Nominally, South Korea is very much up to speed. Antecedent in the areas of fashion and WiFi accessibility, it’s easy to assume that everything else is just as modern. I’m guilty of this assumption.
On my fourth day in the peninsular country last week, I decided to venture out on my own—away from the galleries and museums where each viewing and interview was groomed and polished for a western journalist—and find some fried chicken. There was a well-reviewed establishment within walking distance of my hotel, so I consulted the service Americans generally do for directions: Google Maps. Alas, Google told me I couldn’t reach my destination on foot. Funny, I thought. Is it somehow confused, perhaps thinking I’m still in New York City? Stupid thing. I found the restaurant on my own.
Later, I concluded another meal at a tony gallery, not far from the so-called Blue House, the nation’s presidential residence. I had walked there and knew it to be a quick jaunt from my hotel. I again consulted Google and was again told there was no way to navigate home. I asked one of my South Korean hosts what was up; she quickly dismissed the strange results and suggested trying another service.
Turns out whip-fast internet doesn’t mean an unimpeded one. As others have pointed out, and I should have known, the South Korean government regulates the internet with a concerning zeal. Not only is pornography illegal, but the government also routinely deletes comments on social media, according to a 2014 report from the Economist. The story notes that a law is still on the books preventing South Korean maps from being taken out of the country (a precaution to keep North Korea from having detailed information on its southern neighbor). That rule has been interpreted, a cursory Google search reveals, to include any server data located in another country, which Google’s is.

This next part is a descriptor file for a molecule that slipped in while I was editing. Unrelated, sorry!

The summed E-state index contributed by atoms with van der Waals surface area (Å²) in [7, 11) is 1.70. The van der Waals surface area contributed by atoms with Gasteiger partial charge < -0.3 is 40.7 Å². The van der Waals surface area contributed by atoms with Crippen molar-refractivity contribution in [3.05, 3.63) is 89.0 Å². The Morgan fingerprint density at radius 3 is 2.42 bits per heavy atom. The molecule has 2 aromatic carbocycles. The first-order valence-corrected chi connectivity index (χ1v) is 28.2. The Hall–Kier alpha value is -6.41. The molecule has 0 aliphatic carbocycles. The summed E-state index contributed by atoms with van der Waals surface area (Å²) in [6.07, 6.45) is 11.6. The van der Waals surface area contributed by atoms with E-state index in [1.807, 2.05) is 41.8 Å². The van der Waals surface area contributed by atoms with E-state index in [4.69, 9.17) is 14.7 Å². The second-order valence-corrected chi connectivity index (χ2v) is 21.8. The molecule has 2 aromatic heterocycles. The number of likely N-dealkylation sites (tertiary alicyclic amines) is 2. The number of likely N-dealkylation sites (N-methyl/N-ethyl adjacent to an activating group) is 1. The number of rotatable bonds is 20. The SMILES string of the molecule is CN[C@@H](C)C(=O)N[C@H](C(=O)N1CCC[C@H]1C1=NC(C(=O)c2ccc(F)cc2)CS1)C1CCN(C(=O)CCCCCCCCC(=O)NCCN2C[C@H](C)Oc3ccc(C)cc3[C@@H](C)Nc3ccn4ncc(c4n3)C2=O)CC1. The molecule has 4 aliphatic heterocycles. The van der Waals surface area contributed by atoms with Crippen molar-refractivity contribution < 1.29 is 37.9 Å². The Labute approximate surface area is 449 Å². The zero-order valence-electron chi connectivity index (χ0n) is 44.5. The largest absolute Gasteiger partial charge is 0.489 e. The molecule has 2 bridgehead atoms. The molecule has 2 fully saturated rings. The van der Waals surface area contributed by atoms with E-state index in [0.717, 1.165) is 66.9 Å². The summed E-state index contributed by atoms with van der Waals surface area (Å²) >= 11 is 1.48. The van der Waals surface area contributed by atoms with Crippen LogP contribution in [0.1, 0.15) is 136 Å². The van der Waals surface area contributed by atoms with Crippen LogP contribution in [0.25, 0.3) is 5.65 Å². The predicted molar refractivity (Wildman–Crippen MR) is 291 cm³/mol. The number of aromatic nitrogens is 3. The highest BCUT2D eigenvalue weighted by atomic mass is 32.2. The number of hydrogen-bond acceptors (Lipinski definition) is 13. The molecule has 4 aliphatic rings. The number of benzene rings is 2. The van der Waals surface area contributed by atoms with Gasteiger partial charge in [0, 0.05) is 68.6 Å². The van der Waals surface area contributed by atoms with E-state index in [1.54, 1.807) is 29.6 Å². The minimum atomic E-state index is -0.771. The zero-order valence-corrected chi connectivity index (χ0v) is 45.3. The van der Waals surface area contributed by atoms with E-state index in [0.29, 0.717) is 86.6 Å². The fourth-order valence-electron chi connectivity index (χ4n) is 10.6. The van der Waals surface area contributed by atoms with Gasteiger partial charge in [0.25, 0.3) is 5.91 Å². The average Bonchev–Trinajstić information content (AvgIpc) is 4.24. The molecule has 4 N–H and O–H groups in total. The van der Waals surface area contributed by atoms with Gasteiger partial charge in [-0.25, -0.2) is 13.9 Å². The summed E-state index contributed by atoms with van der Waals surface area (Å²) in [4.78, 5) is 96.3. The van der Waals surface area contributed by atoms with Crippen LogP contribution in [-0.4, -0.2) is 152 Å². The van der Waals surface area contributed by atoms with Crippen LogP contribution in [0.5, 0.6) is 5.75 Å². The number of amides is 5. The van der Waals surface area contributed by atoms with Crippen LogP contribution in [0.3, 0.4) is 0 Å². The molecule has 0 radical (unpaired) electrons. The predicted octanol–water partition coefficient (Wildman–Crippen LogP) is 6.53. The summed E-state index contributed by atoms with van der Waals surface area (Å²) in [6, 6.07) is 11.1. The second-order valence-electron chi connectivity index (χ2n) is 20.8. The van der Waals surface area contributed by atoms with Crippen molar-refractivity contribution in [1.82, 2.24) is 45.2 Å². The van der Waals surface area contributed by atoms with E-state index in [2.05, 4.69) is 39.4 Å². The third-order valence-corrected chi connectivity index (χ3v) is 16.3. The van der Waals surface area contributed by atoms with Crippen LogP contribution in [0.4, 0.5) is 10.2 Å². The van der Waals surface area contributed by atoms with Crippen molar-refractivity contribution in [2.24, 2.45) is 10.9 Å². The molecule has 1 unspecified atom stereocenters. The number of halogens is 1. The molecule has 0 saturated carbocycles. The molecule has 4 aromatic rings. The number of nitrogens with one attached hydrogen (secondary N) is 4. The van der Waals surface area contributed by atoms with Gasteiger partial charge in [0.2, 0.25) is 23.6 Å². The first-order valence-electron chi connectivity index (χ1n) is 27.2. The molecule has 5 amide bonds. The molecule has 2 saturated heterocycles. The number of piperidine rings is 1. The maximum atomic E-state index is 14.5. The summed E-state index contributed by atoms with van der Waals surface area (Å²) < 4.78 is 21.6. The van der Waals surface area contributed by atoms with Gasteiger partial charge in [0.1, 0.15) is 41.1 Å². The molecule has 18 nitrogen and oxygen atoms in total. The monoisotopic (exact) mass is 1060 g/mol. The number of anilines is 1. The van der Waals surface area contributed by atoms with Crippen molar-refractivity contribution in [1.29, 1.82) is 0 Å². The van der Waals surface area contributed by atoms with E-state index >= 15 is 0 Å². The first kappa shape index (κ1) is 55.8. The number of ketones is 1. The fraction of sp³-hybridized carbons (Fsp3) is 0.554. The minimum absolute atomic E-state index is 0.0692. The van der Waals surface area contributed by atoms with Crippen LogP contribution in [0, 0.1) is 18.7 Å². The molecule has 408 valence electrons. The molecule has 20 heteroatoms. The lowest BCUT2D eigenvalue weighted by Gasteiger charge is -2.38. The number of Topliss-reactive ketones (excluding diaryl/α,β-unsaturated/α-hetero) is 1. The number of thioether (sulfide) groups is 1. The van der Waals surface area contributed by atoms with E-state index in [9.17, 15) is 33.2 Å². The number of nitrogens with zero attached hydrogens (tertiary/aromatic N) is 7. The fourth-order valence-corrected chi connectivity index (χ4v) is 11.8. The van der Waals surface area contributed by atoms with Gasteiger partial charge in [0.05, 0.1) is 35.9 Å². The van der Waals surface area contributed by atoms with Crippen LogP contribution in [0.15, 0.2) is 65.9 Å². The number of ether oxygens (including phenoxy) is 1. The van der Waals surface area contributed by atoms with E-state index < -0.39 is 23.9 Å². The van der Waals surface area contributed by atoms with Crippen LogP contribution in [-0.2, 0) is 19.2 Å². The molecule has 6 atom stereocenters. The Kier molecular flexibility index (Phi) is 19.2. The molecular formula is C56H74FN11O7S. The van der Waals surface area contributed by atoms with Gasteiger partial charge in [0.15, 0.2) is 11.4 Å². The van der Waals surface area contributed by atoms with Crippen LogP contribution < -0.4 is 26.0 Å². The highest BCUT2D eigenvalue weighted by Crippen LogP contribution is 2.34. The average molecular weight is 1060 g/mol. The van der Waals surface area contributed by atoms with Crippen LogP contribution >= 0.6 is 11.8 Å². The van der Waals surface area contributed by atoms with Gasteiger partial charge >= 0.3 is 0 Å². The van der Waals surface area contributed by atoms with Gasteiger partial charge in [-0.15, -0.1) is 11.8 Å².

This is a long way of saying that it makes sense that the bulk of the artwork on view at the Gwangju Biennale, which began September 2 in the southern city of the same name, has a political bent. Asia’s pre-eminent biennale, now in its 11th year, is not only held at the site of the Korean government’s notorious 1980 massacre of left-leaning students (and eventually civilians)—it is an ongoing source of reflection in a country that apparently needs it.
Let’s back it up, though. For those not familiar with the Gwangju uprising, sometimes called simply “5.18,” here are the facts as I can best construct them: In 1980, a group of students protesting President Chun Doo-hwan’s seizure of power (he was later “elected”) and use of martial law were beaten, shot and killed by paratroopers sent from Seoul. Gwangju residents came to the students’ rescue and effectively, shockingly, held the city for nine days. They were sure the American government would notice their plight and intervene, given the U.S.’ close ties with the South Korean power structure, according to a report by the Korean Resource Center, a nonprofit advocacy group based in California. The U.S. never showed. The government for years insisted that the uprising was led by communists, and even banned the music associated with the student protest movement.
Doo-hwan was later sentenced to death for his role in the massacre but was pardoned. Estimates of how many people died vary. A Korean newspaper says 165 people perished, while the Wikipedia page for the uprising says 606. A prominent Seoul gallerist told me “thousands of people” died in the conflict, which is now seen as a key moment in Korea’s democratization.